Outmanned At The Capitol, Arizona Democrats Make Plans To Fight Voting Bills
Part three of a three-part report on the fight over Arizona voting bills.
There’s little Democrats in the Arizona Legislature can do to stop Republicans from approving new restrictions on voting, including bills that would purge voters from the state’s popular Permanent Early Voting List and add voter ID requirements when mailing back ballots.
GOP senators and representatives hold one-vote majorities in their respective legislative chambers. Another Republican, Gov. Doug Ducey, gets the final say on whether voting bills become voting laws.
But as the 2021 session nears its potential end, Emily Kirkland, the executive director of Progress Arizona, hasn’t given up.
“We absolutely are not taking for granted that these bills will be signed,” she said.
There’s a glass-half-full way of looking at the GOP’s dominance at the state Capitol — it only takes one Republican to defeat a bill, whether that’s a single senator or representative bucking the rest of their caucus, or a Ducey veto.
Progressive organizations like Kirkland’s aren’t going it alone anymore, either. Arizona’s business community was stirred by corporate reactions to an overhaul of Georgia’s voting laws adopted by Republicans in March. From Major League Baseball to Delta Air Lines to Coca-Cola — the latter two of which are headquartered in Atlanta — business have described Georgia’s new laws as “disappointing” and “unacceptable.”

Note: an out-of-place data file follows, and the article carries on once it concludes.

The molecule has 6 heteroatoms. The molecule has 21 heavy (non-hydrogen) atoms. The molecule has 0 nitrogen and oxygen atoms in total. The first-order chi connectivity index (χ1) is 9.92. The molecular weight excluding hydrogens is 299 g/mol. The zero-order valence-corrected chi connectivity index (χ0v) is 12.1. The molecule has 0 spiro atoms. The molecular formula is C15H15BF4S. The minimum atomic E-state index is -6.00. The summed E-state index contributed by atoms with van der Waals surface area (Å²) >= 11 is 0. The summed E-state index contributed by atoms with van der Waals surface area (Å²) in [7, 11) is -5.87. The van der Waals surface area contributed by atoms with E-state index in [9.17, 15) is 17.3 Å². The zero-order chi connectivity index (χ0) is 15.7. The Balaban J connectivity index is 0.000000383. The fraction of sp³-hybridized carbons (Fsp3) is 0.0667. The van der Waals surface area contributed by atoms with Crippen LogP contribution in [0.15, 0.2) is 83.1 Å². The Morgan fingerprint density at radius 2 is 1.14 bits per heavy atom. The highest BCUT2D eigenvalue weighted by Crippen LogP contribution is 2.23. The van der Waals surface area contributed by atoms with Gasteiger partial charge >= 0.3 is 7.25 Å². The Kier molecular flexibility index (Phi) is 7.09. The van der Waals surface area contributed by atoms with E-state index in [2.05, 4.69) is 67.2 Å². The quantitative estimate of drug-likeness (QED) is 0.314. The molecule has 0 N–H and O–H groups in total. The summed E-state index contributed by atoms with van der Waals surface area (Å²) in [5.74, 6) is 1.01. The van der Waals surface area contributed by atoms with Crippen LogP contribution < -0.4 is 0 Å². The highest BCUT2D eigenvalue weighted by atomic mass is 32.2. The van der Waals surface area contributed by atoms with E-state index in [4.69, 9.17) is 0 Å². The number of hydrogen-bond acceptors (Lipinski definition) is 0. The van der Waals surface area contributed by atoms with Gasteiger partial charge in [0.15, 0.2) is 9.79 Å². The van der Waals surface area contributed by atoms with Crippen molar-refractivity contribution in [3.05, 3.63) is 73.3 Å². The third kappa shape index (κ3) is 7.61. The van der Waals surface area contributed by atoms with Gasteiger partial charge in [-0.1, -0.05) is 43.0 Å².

Unlike Georgia’s omnibus bill, measures in Arizona are divided among dozens of individual bills, making the wave of legislation difficult to follow. But as the session drags on, the business community’s opposition has coalesced around a few specific proposals that would impact Arizona’s early-voting system. Greater Phoenix Leadership, an organization of Phoenix area business executives, penned an op-ed in April criticizing SB 1485, the measure that would remove certain voters from the mail ballot list; SB 1713, the voter ID for mail ballots bill; and SB 1593, which would limit the amount of time voters have to cast early ballots.
Neil Giuliano, president and CEO of Greater Phoenix Leadership and the former mayor of Tempe, told KJZZ’s The Show businesses are also aware of the backdrop for these voting restrictions.
“It’s important for everyone to understand where this all came from,” Giuliano said. “This legislation was premised on the outcome of the 2020 election, the big lie and the conspiracies that were promoted by folks in Arizona and, as we know, around the country.”
Giuliano echoed a frequent criticism leveled by Democrats against these bills — that they’re “fixing” problems that don’t exist.
“Arizona has had elections conducted with the utmost of integrity for really decades now. And we just don't see these laws being proposed as fixing any significant problems that we're facing in Arizona,” he said.
Arizona’s business community is hyper-aware of how politics can impact the state’s national image and its economy. The National Football League moved the 1993 Super Bowl out of Phoenix after the state’s voters rejected ballot measures to make Martin Luther King Jr. Day a paid Arizona holiday.